So, Christopher Nolan—which also means Warner Bros., which also means IMAX (but I’ll get to all that in a second)—has decided to release Tenet overseas next month and then in the U.S. (at least theoretically—but I’ll get to that in a second) in September.
By writing about this two posts in a row, it’s going to sound like I’ve got it in for Nolan. Not really, but it wasn’t my decision to make this year’s entire film market—and potentially the fate of the entire current approach to film production and distribution—
hinge on the release of his film. That seems like a situation it might be kind of important to understand.
Now, I don’t claim to be an expert on film distribution, and I’m assuming that all involved thought this decision through the best they could. What I do know is that we’re currently living in a world where all bets are off and where traditional expertise in any area can buy you a cup of coffee and not much else.
Because figuring out how to parcel out films to the masses really isn’t my métier, what follows doesn’t qualify as much more than a thought experiment. But that doesn’t mean there’s not a little bit of meat on its bones.
In “Is Christopher Nolan Too Much of a Purist for His (& Our Own) Good?” I tried to think through the implications of launching Tenet into foreign markets before the film makes it, one way or another, to American shores. At the time I wrote that piece, the “overseas first” idea was mainly just being floated as a “what if?” but it had a feeling of inevitability to it. The common response I heard was, “No
way Tenet doesn’t get shown both here and there at the same time,” but Warner and IMAX had to have looked at the current state of the pandemic, considered the contractual obligations that said the film had to be released in theaters first, and decided to try to grab the 50% or more of the projected total gross they could reap in foreign lands.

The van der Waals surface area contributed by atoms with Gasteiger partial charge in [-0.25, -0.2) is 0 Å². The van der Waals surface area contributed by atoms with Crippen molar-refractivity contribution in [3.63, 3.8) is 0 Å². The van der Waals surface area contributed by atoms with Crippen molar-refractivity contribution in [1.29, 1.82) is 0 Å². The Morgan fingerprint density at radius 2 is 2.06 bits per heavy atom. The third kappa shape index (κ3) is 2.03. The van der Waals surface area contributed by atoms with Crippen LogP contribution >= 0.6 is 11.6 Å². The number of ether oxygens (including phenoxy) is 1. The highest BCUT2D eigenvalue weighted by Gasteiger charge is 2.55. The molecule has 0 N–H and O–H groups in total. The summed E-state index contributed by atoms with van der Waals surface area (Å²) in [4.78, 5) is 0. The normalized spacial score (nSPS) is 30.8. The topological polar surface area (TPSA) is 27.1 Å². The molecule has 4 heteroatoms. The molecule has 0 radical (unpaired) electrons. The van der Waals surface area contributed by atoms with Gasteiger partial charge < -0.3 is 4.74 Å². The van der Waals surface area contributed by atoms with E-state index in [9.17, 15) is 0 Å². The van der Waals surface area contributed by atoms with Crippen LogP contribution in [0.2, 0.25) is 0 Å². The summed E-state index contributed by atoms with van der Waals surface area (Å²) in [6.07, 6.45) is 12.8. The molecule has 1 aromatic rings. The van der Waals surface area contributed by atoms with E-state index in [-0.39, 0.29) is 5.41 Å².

There are many, many implications to all this, but there are two I want to highlight here: As I pointed out one post ago, this makes it not all but inevitable but inevitable that the U.S. will be awash in a tsunami of Tenet bootlegs the second the very first theatrical screening of the film ends. To repeat myself, this means that, with the nation savoring his opus at 360p from a proper-aspect-ratio-be-damned file surreptitiously captured off some movie screen in parts unknown, Nolan will have completely undermined his conviction that people first had to see his film in a movie theater or not at all. (Actually, they will be experiencing it in a theater first, but virtually and in the worst possible way.)
And—as if there wasn’t already more than enough irony here to go around—by bestowing his masterwork upon foreign theaters first, he could be primarily responsible for generating the greatest boon the piracy market has ever seen.
Here’s Point No. 2: I could be utterly wrong about this, but the whole “We’re going to release Tenet in the U.S. in September” part of the announcement smells like a massive exercise in butt covering. Unless the Tenet forces have access to scientific data the rest of us aren’t privy to, there is no way the virus is going to be sufficiently under control a month from now to justify opening movie theaters on any meaningful scale. Even the New York metro area, which pretty much has the situation under control and would be responsible for a large chunk of Tenet’s U.S. take, isn’t in a big hurry to reopen its theaters out of concerns they could help spawn a second wave.
So my potentially meaningless reading of the announcement is that they’re dead serious about releasing Tenet overseas but are being something less than truthful (now there’s a euphemism we should all learn to hate) about the prospect of the film being shown here anytime soon.
At the time of writing, Nolan/Warner/IMAX had, once again, decided to release Tenet to theaters. What I don’t think any living soul honestly knows for sure is when, or if, American theaters will ultimately end up being part of that equation.
Michael Gaughn—The Absolute Sound, The Perfect Vision, Wideband, Stereo Review,
Sound & Vision, The Rayva Roundtable, marketing, product design, some theater designs,
a couple TV shows, some commercials, and now this.